Syncope in Pediatric Practice
- 438 Downloads
Syncope is defined as a sudden, self-limited loss of consciousness and postural tone followed by spontaneous and complete recovery without any neurological sequelae. It is one of the most common paroxysmal disorders in children and adolescents. The three major causes of syncope in children are neural, cardiovascular and other non-cardiovascular causes. The common unifying mechanism is transient global hypoperfusion of the brain. The diagnosis is primarily clinical and objective laboratory investigations add little to the diagnosis in children especially in neurocardiogenic subtype. Specific management depends on the underlying cause of syncope in children. For cardiac causes, management includes early referral to the pediatric cardiology specialist. When paroxysmal non-epileptic events are suspected, child psychology or psychiatry consultation should be sought to identify the stressors and counseling. For neurocardiogenic syncope, the main objective of treatment is to prevent recurrent events to improve the quality of life, psychological stress and school absenteeism by behavior and lifestyle modifications followed by drugs in refractory cases. The prognosis is excellent for neurocardiogenic syncope and is variable based on the underlying pathology in cardiogenic cases. As syncope is not a disease in itself but a symptom of an underlying disorder; hence, all children with syncope require assessment to exclude an underlying life-threatening cardiac or non-cardiac disorder.
KeywordsSyncope Children Vasovagal Cardiogenic Neurogenic
AGS and PS: Draft of the manuscript and final review of the manuscript for intellectual content. PS will act as guarantor for the paper.
Compliance with Ethical Standards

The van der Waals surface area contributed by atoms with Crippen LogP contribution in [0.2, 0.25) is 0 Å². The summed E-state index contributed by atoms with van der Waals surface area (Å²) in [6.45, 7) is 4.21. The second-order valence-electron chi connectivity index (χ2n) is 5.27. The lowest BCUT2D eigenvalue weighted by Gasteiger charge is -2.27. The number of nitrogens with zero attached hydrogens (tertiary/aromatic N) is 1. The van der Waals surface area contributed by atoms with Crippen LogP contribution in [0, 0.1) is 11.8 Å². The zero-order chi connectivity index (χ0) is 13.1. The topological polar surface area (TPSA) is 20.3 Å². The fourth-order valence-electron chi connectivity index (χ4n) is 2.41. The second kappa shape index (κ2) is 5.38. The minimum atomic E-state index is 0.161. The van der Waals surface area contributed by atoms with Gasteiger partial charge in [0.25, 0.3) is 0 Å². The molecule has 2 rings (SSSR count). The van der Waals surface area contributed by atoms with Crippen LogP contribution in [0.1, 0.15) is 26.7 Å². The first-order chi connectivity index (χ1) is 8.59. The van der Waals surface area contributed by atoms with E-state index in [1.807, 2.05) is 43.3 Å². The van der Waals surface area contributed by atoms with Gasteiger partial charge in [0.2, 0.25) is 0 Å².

Conflict of Interest
Source of Funding
- 1.Feit LR. Syncope in the pediatric patient: diagnosis, pathophysiology, and treatment. Adv Pediatr. 1996;43:469–94.Google Scholar
- 3.Friedman NR, Ghosh D, Moodley M. Syncope and paroxysmal disorders other than epilepsy. In: Swaiman KF, Ashwal S, Ferriero DM, Schor NF, editors. Swaiman's Pediatric Neurology: Principles and Practice. 5th ed. China: Elsevier, Inc; 2012. p. 906–10.Google Scholar
- 4.Kaufman H. Evaluation of the patient with syncope. In: Robertons D, Biaggioni I, Burnstock G, editors. Primer on the autonomic nervous system. 2nd ed. San Diego: Elsevier Academic Press; 2004.Google Scholar
- 12.Wieling W, Shen W. Syncope: approach to management. 3rd ed. Baltimore: Lippincott, Williams and Wilkins; 2008.Google Scholar
- 13.Prodinger RJ, Reisdorff EJ. Syncope in children. Emerg Med Clin North Am. 1998;16:617–26, ix.Google Scholar
- 16.Shen WK, Sheldon RS, Benditt DG, et al. 2017 ACC/AHA/HRS guideline for the evaluation and management of patients with syncope: a report of the American College of Cardiology/American Heart Association task force on clinical practice guidelines, and the Heart Rhythm Society. Circulation. 2017;136:e60–122.CrossRefPubMedGoogle Scholar